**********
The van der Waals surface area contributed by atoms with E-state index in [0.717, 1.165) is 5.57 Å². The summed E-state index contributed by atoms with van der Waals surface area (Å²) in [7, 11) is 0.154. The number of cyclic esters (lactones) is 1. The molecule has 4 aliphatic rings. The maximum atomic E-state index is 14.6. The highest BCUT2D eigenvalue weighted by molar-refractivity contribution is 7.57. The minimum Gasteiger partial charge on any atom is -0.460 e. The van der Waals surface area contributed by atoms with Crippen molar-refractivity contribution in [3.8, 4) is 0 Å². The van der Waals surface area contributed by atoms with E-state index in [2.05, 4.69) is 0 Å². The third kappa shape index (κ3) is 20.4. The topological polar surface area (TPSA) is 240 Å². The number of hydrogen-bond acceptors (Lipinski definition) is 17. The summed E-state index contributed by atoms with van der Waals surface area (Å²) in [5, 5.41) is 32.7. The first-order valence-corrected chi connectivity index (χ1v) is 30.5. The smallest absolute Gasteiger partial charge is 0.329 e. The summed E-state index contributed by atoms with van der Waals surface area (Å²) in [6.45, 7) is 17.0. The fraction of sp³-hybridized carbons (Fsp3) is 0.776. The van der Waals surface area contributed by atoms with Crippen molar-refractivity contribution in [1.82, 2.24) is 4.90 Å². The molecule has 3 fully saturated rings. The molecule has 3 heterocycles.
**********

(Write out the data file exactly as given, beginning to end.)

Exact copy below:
The van der Waals surface area contributed by atoms with E-state index in [0.717, 1.165) is 5.57 Å². The summed E-state index contributed by atoms with van der Waals surface area (Å²) in [7, 11) is 0.154. The number of cyclic esters (lactones) is 1. The molecule has 4 aliphatic rings. The maximum atomic E-state index is 14.6. The highest BCUT2D eigenvalue weighted by molar-refractivity contribution is 7.57. The minimum Gasteiger partial charge on any atom is -0.460 e. The van der Waals surface area contributed by atoms with Crippen molar-refractivity contribution in [3.8, 4) is 0 Å². The van der Waals surface area contributed by atoms with E-state index in [2.05, 4.69) is 0 Å². The third kappa shape index (κ3) is 20.4. The topological polar surface area (TPSA) is 240 Å². The number of hydrogen-bond acceptors (Lipinski definition) is 17. The summed E-state index contributed by atoms with van der Waals surface area (Å²) in [5, 5.41) is 32.7. The first-order valence-corrected chi connectivity index (χ1v) is 30.5. The smallest absolute Gasteiger partial charge is 0.329 e. The summed E-state index contributed by atoms with van der Waals surface area (Å²) in [6.45, 7) is 17.0. The fraction of sp³-hybridized carbons (Fsp3) is 0.776. The van der Waals surface area contributed by atoms with Crippen molar-refractivity contribution in [1.82, 2.24) is 4.90 Å². The molecule has 3 fully saturated rings. The molecule has 3 heterocycles.